What You Need to Know About Medicare Open Enrollment


by Alli Thomas

Oct 7, 2019

Eligible for Medicare? For 2020 coverage, the open enrollment period for Medicare begins next week and runs through December 7, 2019.


During this time, you may:


  1. Switch from Original Medicare (Parts A and B) to Medicare Advantage—or vice versa.
  2. Switch from one Medicare Advantage plan to another.
  3. Add or switch a Medicare prescription drug plan (Part D)

What’s new for the 2020 plan year?

  1. Medigap Plan C and Plan F are no longer available to newly-eligible Medicare beneficiaries. However, if you become eligible before January 1, 2020, you can still apply for these two plans now and down the road.
  2. The coverage gap for Medicare Part D (prescriptions) will cease. Beneficiaries will only pay 25% of prescription costs in this gap.


What if I’m happy with my plan the way it is?

Then there’s no need to make any changes to your Medicare coverage during open enrollment.


It’s recommended that, even if you like your current plan, you make sure you open any Medicare-related mail you receive. There are two reasons for this:


  1. You need to know if your plan is discontinued so you don’t lose coverage.
  2. You should review the annual notice of change from your provider and make sure your coverage still fits your needs.


I want to change my plan—but I missed open enrollment. Do I have to wait until next year?

It depends. If you have Medicare Advantage, you can change to a different plan (either another Medicare Advantage plan or to Original Medicare) between January 1 and March 31 each year.


However, if you have Original Medicare and want to change plans, you’ll have to wait until next year’s open enrollment period.


Overwhelmed and not sure what your best Medicare option is? One of the most important things your advisor should be discussing with you is healthcare planning. Working with a financial advisor can help you avoid making mistakes when it comes to choosing your Medicare plan.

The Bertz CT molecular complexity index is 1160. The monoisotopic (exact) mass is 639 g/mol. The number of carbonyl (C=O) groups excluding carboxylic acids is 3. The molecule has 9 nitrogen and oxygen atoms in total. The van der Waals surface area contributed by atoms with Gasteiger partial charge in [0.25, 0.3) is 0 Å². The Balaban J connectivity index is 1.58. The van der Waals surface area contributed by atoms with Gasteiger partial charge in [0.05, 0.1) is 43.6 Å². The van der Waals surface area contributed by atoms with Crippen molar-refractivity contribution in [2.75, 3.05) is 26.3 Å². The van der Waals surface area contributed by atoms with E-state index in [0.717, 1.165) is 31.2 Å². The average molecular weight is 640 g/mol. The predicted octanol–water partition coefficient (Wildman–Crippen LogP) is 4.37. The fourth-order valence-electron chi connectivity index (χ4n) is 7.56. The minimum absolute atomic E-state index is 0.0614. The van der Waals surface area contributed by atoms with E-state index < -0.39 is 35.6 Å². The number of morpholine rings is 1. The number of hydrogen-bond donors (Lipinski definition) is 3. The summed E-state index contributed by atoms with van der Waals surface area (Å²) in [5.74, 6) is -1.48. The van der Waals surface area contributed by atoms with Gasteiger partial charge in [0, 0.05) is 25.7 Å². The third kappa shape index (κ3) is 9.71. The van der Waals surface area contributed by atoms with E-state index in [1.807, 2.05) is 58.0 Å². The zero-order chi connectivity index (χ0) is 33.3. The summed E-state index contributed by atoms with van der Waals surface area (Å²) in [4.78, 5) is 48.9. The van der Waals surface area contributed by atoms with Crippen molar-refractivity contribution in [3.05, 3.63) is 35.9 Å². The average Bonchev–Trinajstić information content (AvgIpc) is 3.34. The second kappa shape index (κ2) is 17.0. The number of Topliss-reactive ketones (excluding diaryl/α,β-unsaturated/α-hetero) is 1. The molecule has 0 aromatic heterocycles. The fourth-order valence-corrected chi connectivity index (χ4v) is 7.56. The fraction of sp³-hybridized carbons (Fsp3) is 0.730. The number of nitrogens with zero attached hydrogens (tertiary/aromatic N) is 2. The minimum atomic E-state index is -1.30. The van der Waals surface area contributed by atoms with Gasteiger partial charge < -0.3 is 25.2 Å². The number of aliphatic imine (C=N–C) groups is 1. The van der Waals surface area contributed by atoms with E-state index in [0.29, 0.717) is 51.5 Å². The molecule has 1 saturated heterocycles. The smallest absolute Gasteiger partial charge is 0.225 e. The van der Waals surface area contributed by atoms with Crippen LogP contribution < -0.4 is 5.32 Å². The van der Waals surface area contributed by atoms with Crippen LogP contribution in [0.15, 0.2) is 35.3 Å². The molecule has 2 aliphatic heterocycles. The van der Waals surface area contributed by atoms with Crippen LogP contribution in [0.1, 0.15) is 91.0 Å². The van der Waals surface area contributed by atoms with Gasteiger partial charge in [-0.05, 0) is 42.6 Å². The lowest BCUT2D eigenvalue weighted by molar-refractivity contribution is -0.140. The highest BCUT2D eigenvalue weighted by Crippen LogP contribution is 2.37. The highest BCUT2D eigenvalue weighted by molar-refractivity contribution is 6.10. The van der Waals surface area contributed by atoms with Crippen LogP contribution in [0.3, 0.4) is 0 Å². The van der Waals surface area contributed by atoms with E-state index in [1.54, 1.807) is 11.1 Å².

If you don’t have a financial advisor (or if you’d like a second opinion for free), click here to schedule an appointment with one of our experts.


Alli Thomas

Alli Thomas has worked in the financial services industry for nearly 20 years, with a focus on retirement-related investing. She began her career as a FINRA-licensed participant-services call-center associate at Vanguard, and then moved to Principal Financial Group, where she worked closely with employers, assisting with retirement plan set-up and design, selecting appropriate plan investment offerings, and maximizing employee participation through targeted education campaigns and enrollment meetings. Alli has also worked as a qualified 401(k) administrator and registered investment advisor for several small investment firms. She now writes about all things investment- and finance-related, leveraging her extensive experience and passion for retirement planning to help investors make well-informed financial decisions.

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One Response

  1. Avatar Theresa C. Astran says:

    Great! I had no idea that my Financial Planner could also assist me with deciding if my current medicare complete/govt health insurances are still a good fit for me. I will certainly habe a sit down with my FP asap. Thank you.